Spirit of inclusiveness
This is an era where Technology, AI and Automation dominate the world and the millennial today are deprived of opportunities to interact with human beings to the extent the older generations were naturally exposed to. Children need to be made aware in a conscious way that individuals are only an integral part of society. When this awareness is well fostered in them, they naturally develop a spirit of inclusiveness in society and become successful in managing relationships. Some of the important skills that are relevant here are
Team spirit and cooperation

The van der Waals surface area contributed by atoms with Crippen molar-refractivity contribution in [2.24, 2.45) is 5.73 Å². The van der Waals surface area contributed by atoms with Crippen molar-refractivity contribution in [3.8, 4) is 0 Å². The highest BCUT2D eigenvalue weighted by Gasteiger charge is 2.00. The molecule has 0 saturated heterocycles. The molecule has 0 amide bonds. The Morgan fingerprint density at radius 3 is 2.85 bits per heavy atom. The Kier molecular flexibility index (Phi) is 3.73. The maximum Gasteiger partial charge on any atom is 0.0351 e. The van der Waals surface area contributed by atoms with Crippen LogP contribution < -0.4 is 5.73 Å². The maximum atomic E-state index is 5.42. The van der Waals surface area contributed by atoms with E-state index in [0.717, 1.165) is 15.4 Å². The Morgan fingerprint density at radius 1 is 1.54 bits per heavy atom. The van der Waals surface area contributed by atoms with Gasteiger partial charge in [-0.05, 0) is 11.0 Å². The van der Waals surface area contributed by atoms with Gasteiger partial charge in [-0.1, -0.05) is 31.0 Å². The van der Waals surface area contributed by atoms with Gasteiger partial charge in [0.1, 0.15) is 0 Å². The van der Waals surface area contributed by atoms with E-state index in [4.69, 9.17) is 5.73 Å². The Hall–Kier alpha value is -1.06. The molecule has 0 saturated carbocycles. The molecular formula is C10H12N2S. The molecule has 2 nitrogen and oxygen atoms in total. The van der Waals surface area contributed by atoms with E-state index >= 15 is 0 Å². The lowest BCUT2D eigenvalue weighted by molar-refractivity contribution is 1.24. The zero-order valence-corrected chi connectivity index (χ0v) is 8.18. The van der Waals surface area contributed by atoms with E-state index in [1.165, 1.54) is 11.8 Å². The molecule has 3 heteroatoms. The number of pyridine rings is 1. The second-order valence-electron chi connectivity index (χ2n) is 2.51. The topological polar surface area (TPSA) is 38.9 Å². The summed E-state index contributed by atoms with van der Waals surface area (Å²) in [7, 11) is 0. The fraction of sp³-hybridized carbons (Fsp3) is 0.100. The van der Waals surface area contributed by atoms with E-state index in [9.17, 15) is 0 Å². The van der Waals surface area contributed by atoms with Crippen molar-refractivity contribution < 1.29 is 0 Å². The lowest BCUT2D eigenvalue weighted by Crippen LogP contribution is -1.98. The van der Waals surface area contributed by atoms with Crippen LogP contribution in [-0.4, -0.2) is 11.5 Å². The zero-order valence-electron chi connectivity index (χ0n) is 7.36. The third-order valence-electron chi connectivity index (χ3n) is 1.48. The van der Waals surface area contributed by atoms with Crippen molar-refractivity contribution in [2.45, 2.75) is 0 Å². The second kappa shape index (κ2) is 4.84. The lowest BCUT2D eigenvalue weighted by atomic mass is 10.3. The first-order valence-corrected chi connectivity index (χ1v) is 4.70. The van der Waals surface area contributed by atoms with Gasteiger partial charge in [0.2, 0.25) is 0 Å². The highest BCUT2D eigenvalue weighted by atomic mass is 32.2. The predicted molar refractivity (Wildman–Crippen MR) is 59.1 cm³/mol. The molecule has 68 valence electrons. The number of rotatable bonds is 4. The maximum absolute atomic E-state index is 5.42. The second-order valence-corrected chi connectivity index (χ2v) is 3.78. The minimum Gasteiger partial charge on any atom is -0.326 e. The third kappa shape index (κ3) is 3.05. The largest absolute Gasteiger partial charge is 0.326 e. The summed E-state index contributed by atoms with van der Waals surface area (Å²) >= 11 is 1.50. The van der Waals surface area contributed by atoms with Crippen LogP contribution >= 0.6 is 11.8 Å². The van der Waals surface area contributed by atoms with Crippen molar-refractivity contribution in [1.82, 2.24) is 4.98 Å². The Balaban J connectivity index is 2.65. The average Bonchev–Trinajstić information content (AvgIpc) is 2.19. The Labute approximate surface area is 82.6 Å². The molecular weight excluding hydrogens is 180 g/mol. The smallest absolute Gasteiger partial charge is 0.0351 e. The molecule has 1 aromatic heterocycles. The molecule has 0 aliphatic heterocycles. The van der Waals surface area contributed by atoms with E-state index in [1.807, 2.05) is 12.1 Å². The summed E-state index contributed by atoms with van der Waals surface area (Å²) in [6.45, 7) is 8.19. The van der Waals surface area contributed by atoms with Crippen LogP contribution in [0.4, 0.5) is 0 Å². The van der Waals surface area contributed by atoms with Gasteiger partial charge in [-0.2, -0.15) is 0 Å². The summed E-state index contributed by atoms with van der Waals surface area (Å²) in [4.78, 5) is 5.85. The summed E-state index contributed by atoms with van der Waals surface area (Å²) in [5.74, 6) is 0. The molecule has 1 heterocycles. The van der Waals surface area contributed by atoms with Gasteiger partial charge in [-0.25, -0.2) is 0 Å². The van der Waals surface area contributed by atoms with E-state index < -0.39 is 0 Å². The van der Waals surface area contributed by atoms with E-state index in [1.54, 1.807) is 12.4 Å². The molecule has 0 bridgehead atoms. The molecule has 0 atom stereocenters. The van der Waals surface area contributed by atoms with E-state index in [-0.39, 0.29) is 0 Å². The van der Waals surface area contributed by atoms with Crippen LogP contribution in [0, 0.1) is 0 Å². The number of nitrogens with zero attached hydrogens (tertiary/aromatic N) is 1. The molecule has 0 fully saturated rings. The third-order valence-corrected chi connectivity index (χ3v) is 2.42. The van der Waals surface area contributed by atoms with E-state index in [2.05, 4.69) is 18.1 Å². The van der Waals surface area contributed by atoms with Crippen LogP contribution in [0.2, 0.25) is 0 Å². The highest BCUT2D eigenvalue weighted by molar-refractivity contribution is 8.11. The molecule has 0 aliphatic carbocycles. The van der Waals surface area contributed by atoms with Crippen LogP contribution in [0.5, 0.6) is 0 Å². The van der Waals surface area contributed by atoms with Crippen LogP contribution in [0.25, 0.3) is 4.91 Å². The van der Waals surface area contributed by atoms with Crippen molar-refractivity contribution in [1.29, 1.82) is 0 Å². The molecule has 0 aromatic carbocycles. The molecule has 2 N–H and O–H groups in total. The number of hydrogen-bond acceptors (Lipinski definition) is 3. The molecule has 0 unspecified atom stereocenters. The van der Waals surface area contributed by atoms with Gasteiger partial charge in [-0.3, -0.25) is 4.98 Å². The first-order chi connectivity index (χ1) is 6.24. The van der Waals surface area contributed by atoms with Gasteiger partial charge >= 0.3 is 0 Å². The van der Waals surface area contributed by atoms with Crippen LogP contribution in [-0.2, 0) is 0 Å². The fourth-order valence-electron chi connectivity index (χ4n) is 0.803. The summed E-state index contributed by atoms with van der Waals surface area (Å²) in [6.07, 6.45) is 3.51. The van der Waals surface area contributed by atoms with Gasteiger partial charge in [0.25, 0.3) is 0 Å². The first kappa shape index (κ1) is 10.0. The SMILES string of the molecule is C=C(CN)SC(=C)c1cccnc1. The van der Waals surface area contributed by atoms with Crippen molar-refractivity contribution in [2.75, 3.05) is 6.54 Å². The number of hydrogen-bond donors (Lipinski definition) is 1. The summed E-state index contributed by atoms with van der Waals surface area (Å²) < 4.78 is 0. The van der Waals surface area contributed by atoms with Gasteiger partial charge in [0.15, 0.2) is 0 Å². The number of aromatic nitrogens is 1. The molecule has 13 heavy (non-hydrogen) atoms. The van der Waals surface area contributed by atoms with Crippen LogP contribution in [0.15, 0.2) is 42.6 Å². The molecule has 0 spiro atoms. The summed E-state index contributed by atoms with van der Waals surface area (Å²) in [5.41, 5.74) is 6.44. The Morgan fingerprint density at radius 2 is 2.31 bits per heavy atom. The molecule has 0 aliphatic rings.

Good communication skills such as reading and writing
Good listening skills
Greet people politely
Spirit of sharing
Expression of gratitude when help offered whether or not accepted
Humility and courage to accept mistakes and apologize
Learning to react gracefully to negative comment if they are not justified
Self awareness and Empathy towards individuals as also to society at large –
On this Planet earth, since we are an integral part of Society at large, every action and reaction at our end would impact someone, somewhere, sometime. So we need to create self awareness among them about
- What we are allowed to do and what is not appropriate in social perception
- How our actions impact someone’s life positively or negatively
- How to align our thinking, our emotions and behavior in a positive way
- What are our responsibilities towards Nature, Environment and Mother Earth?
- How can we protect and preserve scarce natural resources